The Influences Of Childhood Books

I came across an exercise recently in The Daily Writer which asked the following questions:

Think back to a favourite book from your childhood.
How did it affect you?
What did you learn?
Has it influenced your life?

I scoffed, I truly did! Yeah, like a book I read as a child could still be having an impact on me now? Ha ha ha, influenced my life? *mutter grumble* And then I wrote down in my notebook the 3 books that I loved the most in my childhood…

The Children of Green Knowe by Lucy M Boston

The Secret Garden by Frances Hodgson Burnett

Toms Midnight Garden by Philippa Pearce


I had to go and reacquaint my self with these books. Gawd, I haven’t read them for 30+years! So I checked them out on Amazon and Wikipedia….and wow, it all came flooding back!

Ok, you may not be familiar with these so I’ll give you a brief outline of each…

Green Knowe is about a young boy, Tolly, going to live with his grandmother in a big old stately home (Green Knowe) where he meets the ghosts of children who lived there before.

Secret Garden, written in 1910, is about a little orphan girl, Mary who goes to live with her uncle in a big old manor house, where she finds a secret garden and a cousin who lives in the attic.

Midnight Garden is about a boy, Tom, who goes to live with his aunt in a big manor house built in the 1880’s and when the clock strikes 13 he discovers a beautiful garden and a little girl to play with.

There is a lot more to these stories but I don’t want to bore you…..check out the links if you want to know more πŸ™‚

Those who know me (in real life) will know the following about me:
1. I wasn’t brought up in a traditional family environment.
2. I’ve always had a fascination with big old houses and stately homes.
3. I love the whole idea of ghosts, I’m always watching documentaries or reading books about them. I love ghost story films especially!
4. I find myself drawn to anything Victorian or Edwardian. I can have a table full of items and always pick the Victorian or Edwardian one without even knowing it is, because I like it the most.
5. I LOVE walled gardens! The last couple of houses we’ve lived in have had them and it was one if the reasons I liked them enough to live there!

Spooky huh? I’m sorry I scoffed now! Lol.

As an adult I find myself drawn to books that are based on historical events, people and settings. A fictionalised account of something real, or someone that once lived. I really should try to write one! Lol. Or perhaps I should try my hand at a ghost story? This has given me lots to think about πŸ˜‰

Has a book from your childhood influenced your life?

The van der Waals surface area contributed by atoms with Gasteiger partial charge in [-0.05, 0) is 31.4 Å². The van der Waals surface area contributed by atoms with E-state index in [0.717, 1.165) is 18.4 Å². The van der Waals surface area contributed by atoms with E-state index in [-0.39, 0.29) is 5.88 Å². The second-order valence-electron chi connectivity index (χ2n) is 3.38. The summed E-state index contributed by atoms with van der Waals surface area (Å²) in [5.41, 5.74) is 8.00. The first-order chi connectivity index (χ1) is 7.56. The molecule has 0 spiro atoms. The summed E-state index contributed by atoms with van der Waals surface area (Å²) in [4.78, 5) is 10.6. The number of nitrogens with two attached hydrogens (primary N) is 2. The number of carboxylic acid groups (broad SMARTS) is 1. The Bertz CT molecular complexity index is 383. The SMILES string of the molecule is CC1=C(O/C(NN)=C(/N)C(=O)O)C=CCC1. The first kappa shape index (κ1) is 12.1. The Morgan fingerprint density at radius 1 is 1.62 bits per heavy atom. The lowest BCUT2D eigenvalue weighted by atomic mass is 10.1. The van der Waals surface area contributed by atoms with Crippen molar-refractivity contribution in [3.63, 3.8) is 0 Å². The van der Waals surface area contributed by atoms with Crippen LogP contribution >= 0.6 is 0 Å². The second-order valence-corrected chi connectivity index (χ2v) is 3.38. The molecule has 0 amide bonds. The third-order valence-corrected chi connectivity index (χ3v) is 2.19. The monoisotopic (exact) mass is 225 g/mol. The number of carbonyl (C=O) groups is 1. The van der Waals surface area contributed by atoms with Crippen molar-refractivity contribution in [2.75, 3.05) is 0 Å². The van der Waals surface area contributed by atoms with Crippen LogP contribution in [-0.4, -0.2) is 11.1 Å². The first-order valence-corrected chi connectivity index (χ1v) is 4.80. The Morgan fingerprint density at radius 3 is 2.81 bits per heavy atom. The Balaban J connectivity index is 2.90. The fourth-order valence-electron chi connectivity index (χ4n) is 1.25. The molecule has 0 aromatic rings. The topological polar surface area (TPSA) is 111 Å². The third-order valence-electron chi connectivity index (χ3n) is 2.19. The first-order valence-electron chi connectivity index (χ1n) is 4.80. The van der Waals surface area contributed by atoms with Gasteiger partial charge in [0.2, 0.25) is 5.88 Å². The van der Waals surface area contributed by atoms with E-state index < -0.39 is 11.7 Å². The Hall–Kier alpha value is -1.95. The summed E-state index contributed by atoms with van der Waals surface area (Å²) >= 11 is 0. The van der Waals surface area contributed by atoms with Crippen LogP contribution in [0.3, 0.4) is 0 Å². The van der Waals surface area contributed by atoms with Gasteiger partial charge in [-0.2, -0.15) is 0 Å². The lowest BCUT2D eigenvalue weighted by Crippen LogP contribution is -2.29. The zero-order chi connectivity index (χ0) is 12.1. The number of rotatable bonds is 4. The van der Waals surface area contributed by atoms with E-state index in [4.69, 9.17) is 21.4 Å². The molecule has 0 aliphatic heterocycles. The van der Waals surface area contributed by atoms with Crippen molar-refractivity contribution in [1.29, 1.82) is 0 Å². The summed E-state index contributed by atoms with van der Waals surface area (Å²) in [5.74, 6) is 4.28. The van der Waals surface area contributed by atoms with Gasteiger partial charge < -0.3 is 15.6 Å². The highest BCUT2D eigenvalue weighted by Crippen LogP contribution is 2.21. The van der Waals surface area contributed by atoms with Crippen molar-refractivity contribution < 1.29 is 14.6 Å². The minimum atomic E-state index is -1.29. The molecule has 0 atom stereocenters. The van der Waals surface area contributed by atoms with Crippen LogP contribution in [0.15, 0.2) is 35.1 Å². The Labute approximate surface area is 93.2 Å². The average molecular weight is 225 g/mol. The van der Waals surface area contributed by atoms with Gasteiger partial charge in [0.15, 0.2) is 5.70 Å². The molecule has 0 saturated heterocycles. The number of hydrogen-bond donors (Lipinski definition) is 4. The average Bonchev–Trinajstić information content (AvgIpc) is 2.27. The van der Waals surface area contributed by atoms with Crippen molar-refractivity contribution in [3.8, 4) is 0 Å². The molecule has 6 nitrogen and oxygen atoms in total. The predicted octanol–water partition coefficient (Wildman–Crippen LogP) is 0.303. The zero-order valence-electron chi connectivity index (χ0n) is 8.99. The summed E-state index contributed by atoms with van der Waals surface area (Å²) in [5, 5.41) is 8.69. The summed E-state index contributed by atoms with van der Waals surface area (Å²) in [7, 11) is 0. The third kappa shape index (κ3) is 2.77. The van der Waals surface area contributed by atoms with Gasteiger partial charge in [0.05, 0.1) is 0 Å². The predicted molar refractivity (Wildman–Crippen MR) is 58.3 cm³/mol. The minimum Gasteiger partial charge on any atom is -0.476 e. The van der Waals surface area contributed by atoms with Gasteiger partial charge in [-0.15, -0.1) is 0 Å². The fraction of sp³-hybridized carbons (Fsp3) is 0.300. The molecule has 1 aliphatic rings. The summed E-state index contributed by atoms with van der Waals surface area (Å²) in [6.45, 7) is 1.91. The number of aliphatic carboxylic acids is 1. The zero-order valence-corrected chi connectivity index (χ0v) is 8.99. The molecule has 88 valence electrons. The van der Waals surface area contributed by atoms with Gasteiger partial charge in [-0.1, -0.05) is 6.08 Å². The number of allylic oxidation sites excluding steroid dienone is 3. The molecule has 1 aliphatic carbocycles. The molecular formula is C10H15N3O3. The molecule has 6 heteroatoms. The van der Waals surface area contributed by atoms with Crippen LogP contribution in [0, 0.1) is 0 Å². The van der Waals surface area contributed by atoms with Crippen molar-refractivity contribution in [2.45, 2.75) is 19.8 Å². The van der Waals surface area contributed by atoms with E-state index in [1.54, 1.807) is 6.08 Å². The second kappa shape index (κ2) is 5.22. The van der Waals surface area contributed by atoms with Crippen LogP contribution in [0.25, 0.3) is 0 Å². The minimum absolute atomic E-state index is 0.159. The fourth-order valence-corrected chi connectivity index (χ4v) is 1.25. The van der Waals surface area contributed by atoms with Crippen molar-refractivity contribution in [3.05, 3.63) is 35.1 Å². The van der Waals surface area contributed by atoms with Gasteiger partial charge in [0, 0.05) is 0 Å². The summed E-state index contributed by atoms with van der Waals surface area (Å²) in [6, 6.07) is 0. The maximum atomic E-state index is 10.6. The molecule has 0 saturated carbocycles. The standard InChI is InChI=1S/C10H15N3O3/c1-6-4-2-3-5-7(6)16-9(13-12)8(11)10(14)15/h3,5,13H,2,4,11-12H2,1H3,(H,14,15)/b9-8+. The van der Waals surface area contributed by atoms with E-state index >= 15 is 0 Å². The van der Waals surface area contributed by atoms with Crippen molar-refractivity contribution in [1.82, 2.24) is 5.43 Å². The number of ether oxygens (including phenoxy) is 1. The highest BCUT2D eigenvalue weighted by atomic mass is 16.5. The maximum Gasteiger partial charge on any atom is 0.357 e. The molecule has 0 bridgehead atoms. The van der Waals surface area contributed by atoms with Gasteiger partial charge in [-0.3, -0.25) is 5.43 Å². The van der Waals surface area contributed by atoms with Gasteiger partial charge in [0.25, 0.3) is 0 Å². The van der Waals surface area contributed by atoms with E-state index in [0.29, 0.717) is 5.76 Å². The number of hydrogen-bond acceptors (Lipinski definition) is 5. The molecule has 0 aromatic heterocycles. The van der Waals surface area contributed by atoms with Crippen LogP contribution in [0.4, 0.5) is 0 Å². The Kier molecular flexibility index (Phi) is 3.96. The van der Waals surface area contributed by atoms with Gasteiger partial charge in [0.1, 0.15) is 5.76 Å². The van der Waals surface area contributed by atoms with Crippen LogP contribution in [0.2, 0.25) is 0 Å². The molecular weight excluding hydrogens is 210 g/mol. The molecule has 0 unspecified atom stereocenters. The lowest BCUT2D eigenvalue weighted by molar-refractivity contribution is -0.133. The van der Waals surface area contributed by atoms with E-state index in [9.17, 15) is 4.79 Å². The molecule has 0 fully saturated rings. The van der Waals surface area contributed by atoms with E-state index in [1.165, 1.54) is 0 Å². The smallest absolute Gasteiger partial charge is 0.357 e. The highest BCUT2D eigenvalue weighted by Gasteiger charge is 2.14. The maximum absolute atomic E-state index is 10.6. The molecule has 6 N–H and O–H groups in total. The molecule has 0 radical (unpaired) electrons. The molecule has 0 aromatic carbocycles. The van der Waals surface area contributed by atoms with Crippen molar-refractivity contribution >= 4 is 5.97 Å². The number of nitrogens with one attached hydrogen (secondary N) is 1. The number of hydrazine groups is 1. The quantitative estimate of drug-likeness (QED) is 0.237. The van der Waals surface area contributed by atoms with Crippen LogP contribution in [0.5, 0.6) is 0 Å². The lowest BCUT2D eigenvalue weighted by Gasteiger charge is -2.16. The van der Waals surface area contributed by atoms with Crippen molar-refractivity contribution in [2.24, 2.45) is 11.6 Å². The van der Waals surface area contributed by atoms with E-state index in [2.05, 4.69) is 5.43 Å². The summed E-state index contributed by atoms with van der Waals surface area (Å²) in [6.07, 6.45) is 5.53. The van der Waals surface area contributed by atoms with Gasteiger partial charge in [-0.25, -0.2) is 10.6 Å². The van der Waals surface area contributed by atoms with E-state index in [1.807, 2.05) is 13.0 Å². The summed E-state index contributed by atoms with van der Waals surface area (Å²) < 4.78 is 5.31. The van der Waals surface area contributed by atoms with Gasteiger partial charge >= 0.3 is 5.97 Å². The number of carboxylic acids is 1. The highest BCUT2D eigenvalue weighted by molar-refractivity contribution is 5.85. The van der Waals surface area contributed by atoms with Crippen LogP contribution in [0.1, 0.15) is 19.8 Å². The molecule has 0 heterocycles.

50 thoughts on “The Influences Of Childhood Books

  1. The only one I’m familiar with of yours is The Secret Garden. I love that story. The book I most remember from childhood is Charlotte’s Web by E.B. White. It’s the one book I can remember my mother reading aloud to me. I made sure to read it to my daughter as well.


  2. Okay, that is a little spooky. Then I started thinking about my childhood books. Same thing. And funny timing. You’ve got to read my post tomorrow – which I wrote a month ago. I’ve heard a lot about Secret Garden but have never read it. And buildings? I can usually get within about 10 years or so of the build date, especially one built before 1920. πŸ™‚


  3. secret garden wonderful book – coincidence I have been reading the books of my childhood this week in preparation for the A-Z in April where I intend to revist books I have read over the 60+ years of active reading I have indulged in – exploring influences on me, changes in style and language and recording of social life of the time -Secret Garden was certainly one of the influences in my childhood – the old houses and walled gardens not so much as I grew up in old Victorian houses , my grandmothers, from late Victorian/Edwardian era lived with us so all that was normal to me:) -I have made you green with envy now haven’t I:) Books all through our life leave a trace of something in our beings – stories, stories, stories, humans are hardwired for them:)


    • Oooooo, good choice for the A-Z challenge Alberta πŸ™‚

      You have! Although I was brought up in a Victorian house, and the house I live in now was built in 1891. I’ve thought several times about writing the story if this house, especially as the man who built it named it after his blind son….would probably make a good children’s story πŸ˜‰

      Oh definitely!!!! I didn’t really believe that until I did this exercise πŸ™‚



  4. Vikki, I would say ditto on The Secret Garden and other such types. My teen years were influenced by a book called Mistress of Mellyn by Victoria Holt and naturally, Dame Agatha Christi. Childhood favorites were Pippi Longstocking and Nancy Drew. I loved the image of a stong little girl and a cunning young lady who could take care of themselves and others and want to fight against injustice. Did this translate into my adult writing? In every way possible … yes.